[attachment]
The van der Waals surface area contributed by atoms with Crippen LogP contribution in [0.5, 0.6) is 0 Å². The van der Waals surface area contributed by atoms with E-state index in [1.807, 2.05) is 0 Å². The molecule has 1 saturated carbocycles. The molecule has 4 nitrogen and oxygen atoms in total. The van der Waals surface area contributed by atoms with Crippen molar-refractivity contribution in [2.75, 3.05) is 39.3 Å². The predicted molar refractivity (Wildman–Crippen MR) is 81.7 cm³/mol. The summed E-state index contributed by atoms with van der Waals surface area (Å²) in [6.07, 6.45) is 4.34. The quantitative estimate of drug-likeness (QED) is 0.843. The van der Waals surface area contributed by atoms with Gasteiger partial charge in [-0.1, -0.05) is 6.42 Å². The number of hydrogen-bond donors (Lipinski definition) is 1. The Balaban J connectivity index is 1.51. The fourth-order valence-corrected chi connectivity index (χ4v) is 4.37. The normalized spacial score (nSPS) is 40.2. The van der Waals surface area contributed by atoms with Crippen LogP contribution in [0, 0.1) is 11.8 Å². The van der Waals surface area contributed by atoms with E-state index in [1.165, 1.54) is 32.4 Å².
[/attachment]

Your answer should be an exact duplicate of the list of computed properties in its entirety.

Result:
The van der Waals surface area contributed by atoms with Crippen LogP contribution in [0.5, 0.6) is 0 Å². The van der Waals surface area contributed by atoms with E-state index in [1.807, 2.05) is 0 Å². The molecule has 1 saturated carbocycles. The molecule has 4 nitrogen and oxygen atoms in total. The van der Waals surface area contributed by atoms with Crippen molar-refractivity contribution in [2.75, 3.05) is 39.3 Å². The predicted molar refractivity (Wildman–Crippen MR) is 81.7 cm³/mol. The summed E-state index contributed by atoms with van der Waals surface area (Å²) in [6.07, 6.45) is 4.34. The quantitative estimate of drug-likeness (QED) is 0.843. The van der Waals surface area contributed by atoms with Gasteiger partial charge in [-0.1, -0.05) is 6.42 Å². The number of hydrogen-bond donors (Lipinski definition) is 1. The Balaban J connectivity index is 1.51. The fourth-order valence-corrected chi connectivity index (χ4v) is 4.37. The normalized spacial score (nSPS) is 40.2. The van der Waals surface area contributed by atoms with Crippen LogP contribution in [0, 0.1) is 11.8 Å². The van der Waals surface area contributed by atoms with E-state index in [1.165, 1.54) is 32.4 Å².